Quote Originally Posted by Aaron Miller View Post
    CSST is to threaded steel as PEX is to copper tubing. Created by the builders and for the builders. Cheaper is not always better. In fact, it is almost never.
    I'd rather have PEX than copper water supply myself. No galvanic reactions. No corrosion. Easier to repair.

    "CSST was developed in Japan in the 1980s. It was developed as a safety improvement over rigid black iron gas pipes that often failed and started fires during earthquakes. The flexible nature of the CSST system allows it to handle seismic activity without leaking gas. "

    http://www.gastite.com/include/langu...peSupports.pdf

    Joe Funderburk, CBO, CMI
    Alpha & Omega Home Inspections, LLC
    Serving SC & NC

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    Default Re: CSST through inaccessable crawlspace

    Quote Originally Posted by Joe Funderburk View Post
    I'd rather have PEX than copper water supply myself. No galvanic reactions. No corrosion. Easier to repair.
    PEX is great unless it is stored in the sun prior to use, or the fittings fail, or it poisons you Polyethylene Tubing and Water Contamination chemical investigation, or . . .

    And CSST? It's great stuff until a roofer hits it with a nail during a re-roofing or you hit it with a nail or screw while hanging grandma's picture on the wall, or lightning strikes within a hundred meters and a hole blows in it, or the fittings fail, etc. ad infinitum. And those are just the failure modes that I have worked as an expert witness on. Time will almost certainly reveal more.

    So you use the new stuff and I will stick with what has stood the test of time.

    Texas Inspector
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    Default Re: CSST through inaccessable crawlspace

    @ OP: If you do not use Counterstrike or Flashshield, or their ilk, CSST you will need these:

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    Last edited by Aaron Miller; 01-18-2013 at 02:51 PM.
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    Default Re: CSST through inaccessable crawlspace

    Quote Originally Posted by Aaron Miller View Post
    PEX is great unless it is stored in the sun prior to use, or the fittings fail, or it poisons you Polyethylene Tubing and Water Contamination chemical investigation, or . . .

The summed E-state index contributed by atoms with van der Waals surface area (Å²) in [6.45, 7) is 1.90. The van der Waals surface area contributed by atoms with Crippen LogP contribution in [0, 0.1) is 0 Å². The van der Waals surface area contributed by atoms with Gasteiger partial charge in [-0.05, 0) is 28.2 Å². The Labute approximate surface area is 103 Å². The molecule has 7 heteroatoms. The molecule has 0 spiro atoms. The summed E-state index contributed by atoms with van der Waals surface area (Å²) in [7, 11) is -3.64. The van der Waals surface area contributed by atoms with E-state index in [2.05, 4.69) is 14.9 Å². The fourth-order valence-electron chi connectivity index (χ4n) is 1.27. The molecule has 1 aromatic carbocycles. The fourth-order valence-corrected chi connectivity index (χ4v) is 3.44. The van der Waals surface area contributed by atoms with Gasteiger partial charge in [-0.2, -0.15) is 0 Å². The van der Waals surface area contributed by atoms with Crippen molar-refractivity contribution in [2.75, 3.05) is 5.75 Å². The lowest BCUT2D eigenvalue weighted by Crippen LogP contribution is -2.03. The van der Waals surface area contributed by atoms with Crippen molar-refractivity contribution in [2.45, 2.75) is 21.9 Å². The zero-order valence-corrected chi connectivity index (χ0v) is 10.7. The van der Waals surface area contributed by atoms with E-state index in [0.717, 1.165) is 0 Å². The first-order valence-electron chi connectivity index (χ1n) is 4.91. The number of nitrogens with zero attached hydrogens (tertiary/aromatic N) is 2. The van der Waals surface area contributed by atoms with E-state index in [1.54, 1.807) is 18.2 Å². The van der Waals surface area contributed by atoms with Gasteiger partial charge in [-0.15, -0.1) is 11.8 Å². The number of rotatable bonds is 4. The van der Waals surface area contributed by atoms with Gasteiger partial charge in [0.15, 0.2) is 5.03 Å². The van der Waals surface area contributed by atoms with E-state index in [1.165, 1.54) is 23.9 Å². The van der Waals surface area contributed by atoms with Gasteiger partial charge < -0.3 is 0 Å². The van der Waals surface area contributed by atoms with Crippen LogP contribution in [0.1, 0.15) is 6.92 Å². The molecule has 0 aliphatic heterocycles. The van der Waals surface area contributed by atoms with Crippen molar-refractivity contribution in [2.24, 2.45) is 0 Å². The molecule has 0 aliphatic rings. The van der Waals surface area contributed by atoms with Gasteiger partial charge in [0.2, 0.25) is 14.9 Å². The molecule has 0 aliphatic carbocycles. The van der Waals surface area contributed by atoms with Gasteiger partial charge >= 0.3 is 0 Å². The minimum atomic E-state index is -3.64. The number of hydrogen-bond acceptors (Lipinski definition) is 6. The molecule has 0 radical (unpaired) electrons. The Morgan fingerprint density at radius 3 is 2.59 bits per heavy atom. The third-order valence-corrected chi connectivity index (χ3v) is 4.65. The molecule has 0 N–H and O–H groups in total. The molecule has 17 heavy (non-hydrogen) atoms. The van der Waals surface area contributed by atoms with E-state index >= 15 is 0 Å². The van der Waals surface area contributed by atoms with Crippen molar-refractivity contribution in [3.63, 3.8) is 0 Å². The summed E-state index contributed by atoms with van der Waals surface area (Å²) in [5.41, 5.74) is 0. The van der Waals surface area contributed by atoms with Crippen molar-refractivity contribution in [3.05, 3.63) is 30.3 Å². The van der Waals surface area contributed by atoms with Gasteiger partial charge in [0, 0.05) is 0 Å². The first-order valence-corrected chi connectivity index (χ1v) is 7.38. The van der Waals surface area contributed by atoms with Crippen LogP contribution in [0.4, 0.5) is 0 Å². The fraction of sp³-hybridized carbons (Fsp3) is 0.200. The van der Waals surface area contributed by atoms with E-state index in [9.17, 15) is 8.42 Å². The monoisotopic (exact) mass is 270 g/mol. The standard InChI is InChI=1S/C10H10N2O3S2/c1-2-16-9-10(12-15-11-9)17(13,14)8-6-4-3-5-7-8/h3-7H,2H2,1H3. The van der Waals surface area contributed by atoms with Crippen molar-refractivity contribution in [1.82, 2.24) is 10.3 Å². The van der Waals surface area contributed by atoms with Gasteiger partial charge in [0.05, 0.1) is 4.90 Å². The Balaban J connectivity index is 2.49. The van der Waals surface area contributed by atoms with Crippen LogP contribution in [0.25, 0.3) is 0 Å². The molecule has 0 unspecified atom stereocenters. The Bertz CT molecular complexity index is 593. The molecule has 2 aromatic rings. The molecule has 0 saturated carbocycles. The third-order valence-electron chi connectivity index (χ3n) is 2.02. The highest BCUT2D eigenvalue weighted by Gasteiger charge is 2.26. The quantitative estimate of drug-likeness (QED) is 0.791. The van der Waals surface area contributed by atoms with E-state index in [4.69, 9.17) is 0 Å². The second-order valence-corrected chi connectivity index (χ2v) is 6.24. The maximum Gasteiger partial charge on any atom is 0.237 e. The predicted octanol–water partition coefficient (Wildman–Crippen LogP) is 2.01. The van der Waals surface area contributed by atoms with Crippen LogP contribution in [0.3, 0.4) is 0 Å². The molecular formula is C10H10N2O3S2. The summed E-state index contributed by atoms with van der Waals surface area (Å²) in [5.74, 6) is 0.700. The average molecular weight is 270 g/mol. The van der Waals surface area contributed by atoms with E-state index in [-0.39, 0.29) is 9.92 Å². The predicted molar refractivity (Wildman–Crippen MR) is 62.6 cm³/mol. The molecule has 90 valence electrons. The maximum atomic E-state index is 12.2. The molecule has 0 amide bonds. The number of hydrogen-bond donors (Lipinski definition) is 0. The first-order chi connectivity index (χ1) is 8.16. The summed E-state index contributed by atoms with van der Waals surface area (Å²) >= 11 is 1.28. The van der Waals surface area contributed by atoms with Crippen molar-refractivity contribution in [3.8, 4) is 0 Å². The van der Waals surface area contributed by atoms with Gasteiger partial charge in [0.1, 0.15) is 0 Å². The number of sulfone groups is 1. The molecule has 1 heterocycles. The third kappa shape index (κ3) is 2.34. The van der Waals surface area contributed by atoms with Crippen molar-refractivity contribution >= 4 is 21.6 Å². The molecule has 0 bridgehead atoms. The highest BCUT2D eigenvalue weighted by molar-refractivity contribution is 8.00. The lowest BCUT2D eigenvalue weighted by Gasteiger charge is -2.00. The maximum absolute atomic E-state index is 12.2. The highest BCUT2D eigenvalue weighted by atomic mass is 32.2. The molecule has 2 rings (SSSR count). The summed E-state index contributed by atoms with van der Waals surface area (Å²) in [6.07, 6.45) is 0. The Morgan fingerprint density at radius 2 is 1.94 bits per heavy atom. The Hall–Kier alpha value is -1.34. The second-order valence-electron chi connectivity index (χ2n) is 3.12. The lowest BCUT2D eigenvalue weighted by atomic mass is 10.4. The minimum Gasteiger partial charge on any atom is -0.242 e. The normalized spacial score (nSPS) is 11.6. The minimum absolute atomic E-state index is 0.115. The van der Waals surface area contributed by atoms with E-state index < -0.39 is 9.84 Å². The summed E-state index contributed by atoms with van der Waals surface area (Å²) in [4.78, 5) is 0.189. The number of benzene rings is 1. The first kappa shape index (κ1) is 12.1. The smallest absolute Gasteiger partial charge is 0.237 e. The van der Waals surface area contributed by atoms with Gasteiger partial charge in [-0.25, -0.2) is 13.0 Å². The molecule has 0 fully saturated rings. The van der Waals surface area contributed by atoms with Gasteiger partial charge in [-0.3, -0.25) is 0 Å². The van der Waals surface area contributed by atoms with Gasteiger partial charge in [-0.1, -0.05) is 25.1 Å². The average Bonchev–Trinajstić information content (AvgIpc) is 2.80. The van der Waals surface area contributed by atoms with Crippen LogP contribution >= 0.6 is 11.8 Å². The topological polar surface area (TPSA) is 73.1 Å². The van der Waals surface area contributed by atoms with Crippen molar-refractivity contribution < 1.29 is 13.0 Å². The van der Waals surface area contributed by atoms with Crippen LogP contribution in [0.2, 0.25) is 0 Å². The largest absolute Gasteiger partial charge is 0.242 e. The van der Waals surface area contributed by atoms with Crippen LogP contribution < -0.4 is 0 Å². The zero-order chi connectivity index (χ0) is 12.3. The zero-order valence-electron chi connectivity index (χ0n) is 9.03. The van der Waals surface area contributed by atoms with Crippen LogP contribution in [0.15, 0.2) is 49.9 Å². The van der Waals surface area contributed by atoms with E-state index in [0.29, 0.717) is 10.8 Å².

And CSST? It's great stuff until a roofer hits it with a nail during a re-roofing or you hit it with a nail or screw while hanging grandma's picture on the wall, or lightning strikes within a hundred meters and a hole blows in it, or the fittings fail, etc. ad infinitum. And those are just the failure modes that I have worked as an expert witness on. Time will almost certainly reveal more.

    So you use the new stuff and I will stick with what has stood the test of time.
    A lot of what ifs. First, I've never seen CSST installed at the roof sheathing. Second, if the gas piping was installed with a permit and any framing member was pierced that resulted in any exposure to nail strikes, then strike plates were required. Third, a nail can also damage copper tubing. Fourth, steel can be easily damaged and will deteriorate..... Fifteenth, life has risks. Sixteenth, we aren't going to live forever and the house will eventually be torn down.

    Joe Funderburk, CBO, CMI
    Alpha & Omega Home Inspections, LLC
    Serving SC & NC

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    Default Re: CSST through inaccessable crawlspace

    Quote Originally Posted by Joe Funderburk View Post
    A lot of what ifs. First, I've never seen CSST installed at the roof sheathing. Second, if the gas piping was installed with a permit and any framing member was pierced that resulted in any exposure to nail strikes, then strike plates were required. Third, a nail can also damage copper tubing. Fourth, steel can be easily damaged and will deteriorate..... Fifteenth, life has risks. Sixteenth, we aren't going to live forever and the house will eventually be torn down.
    Lot of haven't-seens. Live long and prosper.

    Texas Inspector
    http://www.texasinspector.com
    What the plainspoken man lacks in subtlety, he makes up in clarity.

  14. #14
    Harry Shen's Avatar
    Harry Shen Guest

    Default Re: CSST through inaccessable crawlspace

    Thanks all for your very useful comments.

    I might want to add that this is an old house that has a lot of things that are not code compliant by today's standards. One of these is that the crawlspace is does not have access.

    There is already CSST in another room of the house. When that was installed, the bonding was done with 6 AWG wire clamped to the black iron pipe just after the gas meter. So I think the bonding is good.

    And again, I do not plan to make the gas connections myself. They will be done by a qualified installer. I only help him by doing the planning of how to route the line.

    I'm not sure I understand the strike plate requirement though in my particular case...appreciate if someone would clarify that. My basement is unfinished and the plan is to run the CSST by making a hole in the sill plate that connects the basement and crawlspace. There are no plans to finish the basement in any way. There is no drywall in the basement and the flooring joists are open and visible in the roof of the basement. Does the strike plate requirement apply to unfinished living spaces as well?

    Thanks again for the responses.


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    Default Re: CSST through inaccessable crawlspace

    Quote Originally Posted by Harry Shen View Post
    Does the strike plate requirement apply to unfinished living spaces as well?
    Yes it does apply.

    Texas Inspector
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    What the plainspoken man lacks in subtlety, he makes up in clarity.